Because only Supernodes in Pastel can directly access Kademlia, we could set up some public-facing servers that are also Pastel Supernodes with a REST API that would respond to public requests; in these requests, users could submit an image file hash and get as a result the corresponding JSON file from Kademlia, assuming that this particular image had been submitted previously. But to avoid needing to rely on some external service, Rarible might elect to set up their own Pastel Supernode so that they could set up an API like that on their own and cover the cost of serving it at scale.

Summary:

External_Sense_Request (made via gRPC):

The PastelID of the user submitting the request.
  1. 1.
    PastelID of the user submitting the request
  2. 2.
    SHA3-256 hash of the candidate NFT file
  3. 3.
    The External_Dupe_Detection_Sending_Address.
  4. 4.
    The Pastel signature of the user on the above data.
  5. 5.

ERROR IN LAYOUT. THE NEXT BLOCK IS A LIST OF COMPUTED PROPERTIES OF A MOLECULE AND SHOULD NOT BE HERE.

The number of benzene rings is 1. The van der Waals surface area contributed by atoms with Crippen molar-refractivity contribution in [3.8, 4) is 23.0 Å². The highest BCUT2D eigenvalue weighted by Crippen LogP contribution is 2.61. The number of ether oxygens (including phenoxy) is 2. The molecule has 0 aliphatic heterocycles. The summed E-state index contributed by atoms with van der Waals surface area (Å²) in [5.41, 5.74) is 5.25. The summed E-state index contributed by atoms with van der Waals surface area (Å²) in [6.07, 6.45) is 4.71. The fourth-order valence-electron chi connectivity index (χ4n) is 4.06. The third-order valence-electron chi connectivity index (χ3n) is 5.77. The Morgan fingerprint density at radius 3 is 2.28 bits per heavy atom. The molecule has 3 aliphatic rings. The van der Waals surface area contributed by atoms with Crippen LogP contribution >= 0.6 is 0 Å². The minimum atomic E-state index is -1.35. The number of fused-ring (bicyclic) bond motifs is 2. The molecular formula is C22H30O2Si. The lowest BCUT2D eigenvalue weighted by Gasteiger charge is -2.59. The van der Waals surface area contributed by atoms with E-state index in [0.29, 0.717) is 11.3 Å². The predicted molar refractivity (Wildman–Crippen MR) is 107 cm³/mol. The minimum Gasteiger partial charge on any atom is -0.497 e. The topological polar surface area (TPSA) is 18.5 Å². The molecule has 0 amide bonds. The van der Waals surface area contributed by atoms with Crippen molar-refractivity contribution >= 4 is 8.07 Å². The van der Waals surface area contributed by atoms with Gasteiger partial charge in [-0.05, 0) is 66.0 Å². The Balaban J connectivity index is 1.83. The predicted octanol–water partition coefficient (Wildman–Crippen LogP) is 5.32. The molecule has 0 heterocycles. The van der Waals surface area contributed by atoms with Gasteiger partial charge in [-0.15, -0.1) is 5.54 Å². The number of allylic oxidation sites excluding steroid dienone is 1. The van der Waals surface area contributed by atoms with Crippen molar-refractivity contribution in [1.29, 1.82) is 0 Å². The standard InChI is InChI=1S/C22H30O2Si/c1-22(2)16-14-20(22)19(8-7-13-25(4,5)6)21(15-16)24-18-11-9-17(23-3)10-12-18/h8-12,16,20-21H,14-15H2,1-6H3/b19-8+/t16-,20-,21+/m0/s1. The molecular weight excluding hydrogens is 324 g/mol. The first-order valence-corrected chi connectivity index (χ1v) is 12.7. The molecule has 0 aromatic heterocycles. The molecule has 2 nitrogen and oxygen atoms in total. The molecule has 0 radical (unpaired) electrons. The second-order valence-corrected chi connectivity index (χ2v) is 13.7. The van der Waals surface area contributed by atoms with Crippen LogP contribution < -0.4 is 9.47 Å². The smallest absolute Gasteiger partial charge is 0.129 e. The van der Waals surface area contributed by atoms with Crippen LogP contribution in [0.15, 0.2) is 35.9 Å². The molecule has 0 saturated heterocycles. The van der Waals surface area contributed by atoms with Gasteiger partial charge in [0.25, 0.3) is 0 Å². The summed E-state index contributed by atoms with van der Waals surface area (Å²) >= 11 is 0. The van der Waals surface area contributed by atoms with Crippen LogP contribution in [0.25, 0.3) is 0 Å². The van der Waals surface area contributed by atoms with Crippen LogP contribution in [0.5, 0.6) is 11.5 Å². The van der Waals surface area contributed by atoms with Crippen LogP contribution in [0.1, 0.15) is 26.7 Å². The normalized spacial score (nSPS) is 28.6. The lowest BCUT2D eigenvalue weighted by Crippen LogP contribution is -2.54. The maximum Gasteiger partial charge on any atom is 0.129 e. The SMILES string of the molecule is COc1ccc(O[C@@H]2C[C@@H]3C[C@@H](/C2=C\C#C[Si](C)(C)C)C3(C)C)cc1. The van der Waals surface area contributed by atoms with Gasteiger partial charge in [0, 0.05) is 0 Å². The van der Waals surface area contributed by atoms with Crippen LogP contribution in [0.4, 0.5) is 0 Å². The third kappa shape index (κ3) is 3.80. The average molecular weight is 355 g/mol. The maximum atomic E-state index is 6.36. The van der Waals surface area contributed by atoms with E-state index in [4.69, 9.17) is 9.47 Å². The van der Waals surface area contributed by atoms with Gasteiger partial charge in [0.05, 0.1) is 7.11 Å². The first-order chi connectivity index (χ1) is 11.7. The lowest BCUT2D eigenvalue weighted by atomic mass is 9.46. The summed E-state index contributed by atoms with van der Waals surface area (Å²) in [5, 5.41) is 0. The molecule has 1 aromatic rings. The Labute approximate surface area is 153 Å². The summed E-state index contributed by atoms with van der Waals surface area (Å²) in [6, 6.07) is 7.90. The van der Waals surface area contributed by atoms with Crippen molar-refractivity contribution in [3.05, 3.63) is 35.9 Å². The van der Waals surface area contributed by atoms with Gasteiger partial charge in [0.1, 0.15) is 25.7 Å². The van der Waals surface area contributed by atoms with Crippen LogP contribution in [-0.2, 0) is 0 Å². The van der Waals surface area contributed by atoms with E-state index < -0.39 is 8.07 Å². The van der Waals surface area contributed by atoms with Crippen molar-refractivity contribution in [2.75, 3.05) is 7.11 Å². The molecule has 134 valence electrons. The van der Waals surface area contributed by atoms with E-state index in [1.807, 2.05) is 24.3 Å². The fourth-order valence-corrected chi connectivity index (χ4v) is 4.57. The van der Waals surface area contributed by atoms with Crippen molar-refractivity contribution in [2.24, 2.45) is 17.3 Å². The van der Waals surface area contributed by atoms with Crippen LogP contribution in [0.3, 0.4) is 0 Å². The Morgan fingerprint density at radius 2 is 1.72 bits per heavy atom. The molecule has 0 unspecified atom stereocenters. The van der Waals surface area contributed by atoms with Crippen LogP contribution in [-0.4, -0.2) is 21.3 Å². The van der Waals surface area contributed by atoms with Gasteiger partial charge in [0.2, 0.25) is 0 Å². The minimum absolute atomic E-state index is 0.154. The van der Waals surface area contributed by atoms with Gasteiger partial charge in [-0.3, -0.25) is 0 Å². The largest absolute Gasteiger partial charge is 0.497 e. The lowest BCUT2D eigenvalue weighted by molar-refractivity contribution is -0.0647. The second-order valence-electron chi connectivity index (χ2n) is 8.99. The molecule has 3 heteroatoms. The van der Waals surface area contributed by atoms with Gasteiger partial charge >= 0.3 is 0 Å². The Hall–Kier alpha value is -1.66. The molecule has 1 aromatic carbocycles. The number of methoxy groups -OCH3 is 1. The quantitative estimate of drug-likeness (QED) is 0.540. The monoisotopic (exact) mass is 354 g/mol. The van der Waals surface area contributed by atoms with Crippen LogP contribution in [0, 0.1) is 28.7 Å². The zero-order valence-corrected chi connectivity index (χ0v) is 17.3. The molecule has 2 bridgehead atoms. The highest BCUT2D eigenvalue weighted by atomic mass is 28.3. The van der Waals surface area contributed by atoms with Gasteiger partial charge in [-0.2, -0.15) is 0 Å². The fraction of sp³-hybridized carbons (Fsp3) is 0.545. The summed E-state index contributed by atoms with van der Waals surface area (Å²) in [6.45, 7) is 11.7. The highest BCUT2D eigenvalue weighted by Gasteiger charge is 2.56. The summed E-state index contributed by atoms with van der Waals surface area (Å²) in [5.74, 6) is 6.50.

The Pastel signatures of the 3 top-ranked Supernodes at the time the request is submitted on the above data.
  6. 6.
    The SHA3-256 hash of all of the above data, which would serve as a unique identifier for the request, the Request_Identifier.
  1. 1.
    External_Dupe_Detection_Registration_Ticket (made via a Pastel Blockchain Ticket):
    1. 1.
      The Request_Identifier of the corresponding External_Dupe_Detection_Request.
    2. 2.
      The SHA3-256 hash of the image file the user wants to run dupe-detection on.
    3. 3.
      The Maximum_PSL_Fee_for_External_Dupe_Detection.
    4. 4.
      The External_Dupe_Detection_Sending_Address.
    5. 5.
      The effective total fee paid by the user in PSL (both paid to Supernodes and burned).
    6. 6.
      The SHA3-256 hash for the JSON file stored in Kademlia which itself contains the SHA3-256 hashes of the set of redundant copies of the JSON files in Kademlia (which contain the results of the dupe detection computation).
    7. 7.
      The Pastel signatures of the Supernodes that performed the dupe detection computations for the ticket on the above data.
    8. 8.
      The Pastel signature of the user on the above data.
    9. 9.
      The Pastel TXID of this transaction would then serve as the identifier for this ticket.